Musical Benjamins

Just as in the kid’s game “musical chairs,” where the object is to not be the kid left without a seat when the music stops, when you exchange money in Peru, if you are not careful, you could be the guy left holding the fake $100 bill. According to a May 7th Economist article, “In the past two months, Peru’s police have seized some $40m in near-perfect replicas of American dollar bills in $20, $50 and $100 denominations.” Dollars are in demand in Latin America not only because of the relative strength of the U.S. economy, but also because Ecuador, Panama and El Salvador use the dollar as their currency, thus enhancing their acceptance. The Economist further stated, “Lima is considered as the world’s new hot spot for counterfeit currency-making: while $43 million in counterfeit currency was seized solely in Peru since January 2009, $103 million was seized by the U.S. Secret Service in the rest of the world last year.” Not only are Peruvians on the watch for counterfeit bills, even if the bill is legitimate, they are very selective about what kind of shape the money is in.

Because of fees associated with ATM withdrawals, credit card transactions, traveler’s checks and bank wire transfers, we decided to bring lots of cash with us to Peru…lots of “Benjamins”. Every time we handed over a $100 bill at a Casa de Cambio (money exchange) they carefully scrutinized every inch of the note. They held it up to the light to check the watermark. They inspected it to see if there were rips, tears or excessive wear. Some of them carefully felt the surface to see if the texture was right. One guy actually sniffed a bill – presumably to detect counterfeit ink.

Thus far, we’ve had only two minor problems with our U.S. dollars. The first problem was when I was putting a deposit down on our apartment and I handed over three $100 bills to my landlord. Senor Miguel looked them over carefully and shook his head and handed one back to me, saying “Lo siento” (I’m sorry). It had a very small tear (less than one centimeter) near one of the corners. I gave him another unblemished bill and he was happy. That night I got out my scotch tape to very carefully repair the slight tear. The next day I went to a Casa de Cambio and I buried the taped bill in a stack of five $100 bills, but sure enough the money-changer found it and handed it back, shaking his head. Apparently even taped bills, no matter how slight, were not commonly accepted. I finally was able to change the bill at the largest bank in Cusco. When I mentioned this to a co-worker, she immediately asked me if I could change her told US notes for her at the same bank. Our second problem occurred when again changing dollars for Peruvian soles at a Casa de Cambio. My wife handed over a couple $100 bills and the woman behind the counter shook her head, handed back two of the bills and pointed to serial numbers that started with the letters “CB”. They explained to us that “CB” serial numbers were chosen for a run of counterfeit U.S. notes and that they couldn’t take them. We finally took them to the same bank to get them changed.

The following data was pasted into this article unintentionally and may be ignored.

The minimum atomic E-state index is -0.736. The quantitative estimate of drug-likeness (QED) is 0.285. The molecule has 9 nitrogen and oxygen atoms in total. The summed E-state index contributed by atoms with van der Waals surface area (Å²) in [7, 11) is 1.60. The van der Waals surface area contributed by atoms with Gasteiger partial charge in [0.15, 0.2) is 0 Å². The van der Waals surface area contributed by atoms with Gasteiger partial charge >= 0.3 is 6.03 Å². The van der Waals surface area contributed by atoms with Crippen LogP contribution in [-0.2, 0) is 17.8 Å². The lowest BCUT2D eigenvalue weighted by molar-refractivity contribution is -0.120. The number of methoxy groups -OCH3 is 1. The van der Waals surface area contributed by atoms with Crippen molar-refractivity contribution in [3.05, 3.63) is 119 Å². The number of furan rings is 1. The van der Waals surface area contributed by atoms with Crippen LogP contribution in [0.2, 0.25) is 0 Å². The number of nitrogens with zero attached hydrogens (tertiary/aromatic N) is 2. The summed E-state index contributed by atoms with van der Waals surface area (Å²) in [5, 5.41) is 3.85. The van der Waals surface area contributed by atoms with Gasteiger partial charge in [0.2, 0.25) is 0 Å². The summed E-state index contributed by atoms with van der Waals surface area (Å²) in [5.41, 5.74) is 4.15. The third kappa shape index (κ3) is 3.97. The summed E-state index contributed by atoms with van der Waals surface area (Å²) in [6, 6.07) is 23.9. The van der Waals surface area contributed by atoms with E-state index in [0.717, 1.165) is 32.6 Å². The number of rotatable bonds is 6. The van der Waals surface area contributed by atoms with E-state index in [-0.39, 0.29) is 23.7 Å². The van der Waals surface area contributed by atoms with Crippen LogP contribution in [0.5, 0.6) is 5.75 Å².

With everyone scrutinizing our money, we in turn become more selective when accepting theirs. One money changer tried to give me a torn Peruvian sol and I looked him in the eye and – channeling my landlord – shook my head and said “Lo siento” as I handed it back to him.

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